AUSTRALIAN cereal crops are suffering their heaviest fungal disease pressure in over a decade, with severe infestations of stripe rust likely to cause significant yield damage in wheat in places.
While the focus has been on the damage to crops from waterlogging the heightened disease pressure, closely associated with wetter seasons, is also taking a heavy toll, particularly in areas with poor paddock trafficability where farmers have been unable to apply in-crop fungicides in a timely fashion.
Grant Hollaway, Agriculture Victoria plant pathologist, said the makings of the severe outbreak dated back to late last year.
"Particularly in the northern cropping belt we saw a lot of summer rain which in turn led to a green bridge of plants over the summer period carrying that rust inoculum," Dr Hollaway said.
"This meant we entered the 2022 winter cropping season with high levels of inoculum and that in turn, with wet conditions we've seen in the spring, has led to damaging levels of disease," he said.
"We have seen the worst year for stripe rust in most areas since 2011 after the floods of the 2010-11 summer and the resultant green bridge we saw then."
Dr Hollaway said the window for fungicide application was just about closing.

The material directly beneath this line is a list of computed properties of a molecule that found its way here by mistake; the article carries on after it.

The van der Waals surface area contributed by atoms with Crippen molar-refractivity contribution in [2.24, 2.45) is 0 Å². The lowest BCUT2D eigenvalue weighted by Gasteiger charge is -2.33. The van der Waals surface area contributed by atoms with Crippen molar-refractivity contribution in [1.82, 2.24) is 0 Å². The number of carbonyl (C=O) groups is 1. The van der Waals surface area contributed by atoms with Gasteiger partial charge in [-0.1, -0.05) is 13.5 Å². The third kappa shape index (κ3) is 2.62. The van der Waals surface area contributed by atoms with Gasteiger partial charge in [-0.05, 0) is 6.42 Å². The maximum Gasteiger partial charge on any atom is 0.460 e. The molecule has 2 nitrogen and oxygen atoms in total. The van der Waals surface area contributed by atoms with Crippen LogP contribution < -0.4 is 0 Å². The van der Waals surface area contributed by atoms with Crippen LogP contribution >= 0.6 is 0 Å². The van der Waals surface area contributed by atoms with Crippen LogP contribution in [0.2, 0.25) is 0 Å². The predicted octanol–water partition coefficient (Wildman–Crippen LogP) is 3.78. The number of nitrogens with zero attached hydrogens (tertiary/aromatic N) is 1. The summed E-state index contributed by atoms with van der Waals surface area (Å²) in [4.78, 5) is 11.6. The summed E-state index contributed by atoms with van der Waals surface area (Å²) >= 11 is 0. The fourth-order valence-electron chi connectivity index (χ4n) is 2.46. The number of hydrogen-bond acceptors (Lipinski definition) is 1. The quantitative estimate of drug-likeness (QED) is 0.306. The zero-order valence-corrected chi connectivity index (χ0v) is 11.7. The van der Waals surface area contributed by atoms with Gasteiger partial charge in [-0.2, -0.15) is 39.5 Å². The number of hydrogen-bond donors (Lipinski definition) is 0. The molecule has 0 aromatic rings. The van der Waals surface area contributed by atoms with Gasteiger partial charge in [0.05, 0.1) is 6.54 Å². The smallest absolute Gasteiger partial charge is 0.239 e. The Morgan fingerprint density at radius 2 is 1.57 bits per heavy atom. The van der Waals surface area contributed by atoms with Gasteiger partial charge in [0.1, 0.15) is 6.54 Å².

"The critical thing is to protect the crop's flag leaf, once the crop gets to the flowering stage then there is not much benefit in terms of yield from fungicide."
Dr Hollaway said the rust began to mobilise once temperatures rose above 15 degrees.
"From there it has been very challenging with the favourable conditions for rust and the difficulties in getting treatments out."
He said the record wet spring meant the disease was a problem in areas not normally susceptible to rust.
"The rust infestation has been unexpected for some growers, in places like the Mallee there is not normally a need for an in-crop fungicide, or if they do use one, they only need one."
He said those growers who had been able to get on paddocks to apply fungicides in a timely manner were likely to keep yield losse to a minimum but for those who either could not spray or did not notice the disease until too late there could be severe yield penalties.
"Untreated you can see losses as high as 20 to 30 per cent, although with varietal adult plant resistance you'd hope most people would lose less than that."
"The adult plant resistance conferred into modern varieties by plant breeders is very useful, without you could expect far more damage from the disease, but it is not infallible.
"The rule of thumb is the higher the disease pressure then the more you need to up the controls."
The good news for growers was that while they may observe rust in the head at present it was not necessarily a major driver of yield loss.
"You can see some yield loss from rust on the head but it is not likely to be major, the big issues were early uncontrolled infections."
Dr Hollaway said it was important to start thinking of rust strategies for next year.
"Going forward we're virtually certain of having another big green bridge so people need to do their best to reduce the risk, reduce the number of volunteers and weeds present over summer."
"Also things like really looking at disease ratings when making varietal choices that could also prove critical."